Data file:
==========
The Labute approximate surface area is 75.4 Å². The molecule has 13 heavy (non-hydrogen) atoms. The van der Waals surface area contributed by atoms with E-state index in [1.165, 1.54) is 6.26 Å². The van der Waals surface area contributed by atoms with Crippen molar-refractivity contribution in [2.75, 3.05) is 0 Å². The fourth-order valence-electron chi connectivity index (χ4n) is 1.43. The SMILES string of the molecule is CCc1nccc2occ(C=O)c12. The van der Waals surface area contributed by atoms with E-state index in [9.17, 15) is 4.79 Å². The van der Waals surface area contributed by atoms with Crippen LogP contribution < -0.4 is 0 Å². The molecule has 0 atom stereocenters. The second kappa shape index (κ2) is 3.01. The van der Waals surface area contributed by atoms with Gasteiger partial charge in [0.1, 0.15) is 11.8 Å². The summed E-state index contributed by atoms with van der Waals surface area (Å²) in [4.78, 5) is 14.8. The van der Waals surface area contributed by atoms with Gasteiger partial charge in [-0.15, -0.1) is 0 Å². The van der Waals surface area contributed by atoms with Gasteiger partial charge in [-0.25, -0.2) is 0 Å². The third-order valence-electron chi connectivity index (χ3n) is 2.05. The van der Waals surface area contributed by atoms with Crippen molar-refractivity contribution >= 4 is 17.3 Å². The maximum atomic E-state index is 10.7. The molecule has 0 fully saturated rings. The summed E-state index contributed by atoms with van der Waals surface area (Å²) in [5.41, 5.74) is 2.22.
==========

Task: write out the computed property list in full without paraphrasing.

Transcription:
The Labute approximate surface area is 75.4 Å². The molecule has 13 heavy (non-hydrogen) atoms. The van der Waals surface area contributed by atoms with E-state index in [1.165, 1.54) is 6.26 Å². The van der Waals surface area contributed by atoms with Crippen molar-refractivity contribution in [2.75, 3.05) is 0 Å². The fourth-order valence-electron chi connectivity index (χ4n) is 1.43. The SMILES string of the molecule is CCc1nccc2occ(C=O)c12. The van der Waals surface area contributed by atoms with E-state index in [9.17, 15) is 4.79 Å². The van der Waals surface area contributed by atoms with Crippen LogP contribution < -0.4 is 0 Å². The molecule has 0 atom stereocenters. The second kappa shape index (κ2) is 3.01. The van der Waals surface area contributed by atoms with Gasteiger partial charge in [0.1, 0.15) is 11.8 Å². The summed E-state index contributed by atoms with van der Waals surface area (Å²) in [4.78, 5) is 14.8. The van der Waals surface area contributed by atoms with Gasteiger partial charge in [-0.15, -0.1) is 0 Å². The van der Waals surface area contributed by atoms with Gasteiger partial charge in [-0.25, -0.2) is 0 Å². The third-order valence-electron chi connectivity index (χ3n) is 2.05. The van der Waals surface area contributed by atoms with Crippen molar-refractivity contribution >= 4 is 17.3 Å². The maximum atomic E-state index is 10.7. The molecule has 0 fully saturated rings. The summed E-state index contributed by atoms with van der Waals surface area (Å²) in [5.41, 5.74) is 2.22.